I think the NFC West joins the AFC East and the AFC West as the three best divisions in the NFL for this year. If I am correct, all three divisions will house teams that win a total of 35 games for the year.
Seahawks 12-4: The Seahawks have had a balanced offensive attack for the last several years and managed to add TE Jimmy Graham from the Saints in a draft day trade. My guess is that deal made Russell Wilson break out into a happy dance; Graham is that good. I also think the Seahawks got a steal in the draft with Tyler Lockett who is a WR that always seems to find an open spot to catch a pass and who also returns punts and kicks. Unless Marshawn Lynch breaks a leg, the Seahawks will be able to run effectively. Oh, and the defense is pretty good too even with Kam Chancellor holding out for a new contract. If my math is correct, missing a game costs Chancellor approximately $275K. He wants a new and larger contract and it will be interesting to see just how many $275K game checks he is willing to forego to put pressure on the team. The schedule is not all that kind to the Seahawks; in addition to their 6 tough in-division games here are some other tough games:
Sept 20: At Green Bay
Nov 1: At Dallas
Dec 13: At Baltimore
Rams 10-6: I think this is a big step forward year for the Rams. The Rams’ defense is keyed by its defensive line where there are 5 first round picks on the roster and the oldest one is only 30 years old. Nick Foles is 14-4 as a starter and Jeff Fisher obviously does not think he was a “system guy” in Philly. A big plus for the Rams will be a healthy Todd Gurley at running back. He comes off a knee injury last year at Georgia but he is a horse at 225 lbs and he can break big runs too. Second year back Tre Mason will provide an interesting change of pace from Gurley. What the Rams need is for a WR – say Tavon Austin – to develop this year into a reliable lead receiver. The Rams have experience and stability on the sidelines; Jeff Fisher is an excellent coach and this year could put him into the playoffs. A game on November 8 may decide the Rams’ playoff chances; more on that later.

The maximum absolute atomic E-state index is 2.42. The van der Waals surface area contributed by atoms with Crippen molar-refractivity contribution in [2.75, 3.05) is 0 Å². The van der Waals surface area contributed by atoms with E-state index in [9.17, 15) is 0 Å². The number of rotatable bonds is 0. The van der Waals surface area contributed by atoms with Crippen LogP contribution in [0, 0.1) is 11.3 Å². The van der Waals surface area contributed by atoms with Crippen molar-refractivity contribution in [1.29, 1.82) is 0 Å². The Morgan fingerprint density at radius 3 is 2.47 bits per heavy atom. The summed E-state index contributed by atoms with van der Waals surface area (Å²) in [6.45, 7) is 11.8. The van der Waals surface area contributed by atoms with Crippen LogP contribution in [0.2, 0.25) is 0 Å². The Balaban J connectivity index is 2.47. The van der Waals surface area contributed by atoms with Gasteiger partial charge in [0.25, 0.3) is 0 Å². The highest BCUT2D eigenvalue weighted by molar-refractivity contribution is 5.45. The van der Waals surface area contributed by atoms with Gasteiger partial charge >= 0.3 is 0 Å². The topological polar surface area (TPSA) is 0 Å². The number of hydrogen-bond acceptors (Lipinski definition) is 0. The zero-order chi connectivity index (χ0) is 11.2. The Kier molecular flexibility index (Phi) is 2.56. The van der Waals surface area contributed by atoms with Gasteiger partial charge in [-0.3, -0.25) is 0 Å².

Niners 7-9: The changes on this team are too numerous to mention so let me just name a couple:
Coach Jim Harbaugh – gone
Defensive Coordinator Vic Fangio – gone
RB Frank Gore – gone
LB Patrick Willis – gone
DE Aldon Smith – gone
DB Perish Cox – gone
You get the idea; this year’s iteration of the Niners will bear little resemblance to the teams in recent years. Moreover, I do not see the replacements for the missing players as upgrades. Yes, the return of NaVorro Bowman from injury is a plus and an upgrade; the same goes for the return from injury of Glenn Dorsey but the numbers just do not add up in favor of the Niners. The first nine games of the season – leading up to their Bye Week – are difficult. If they are 4-5 at that point in the season, it will be a good thing. What they must avoid is being 2-7 at that point.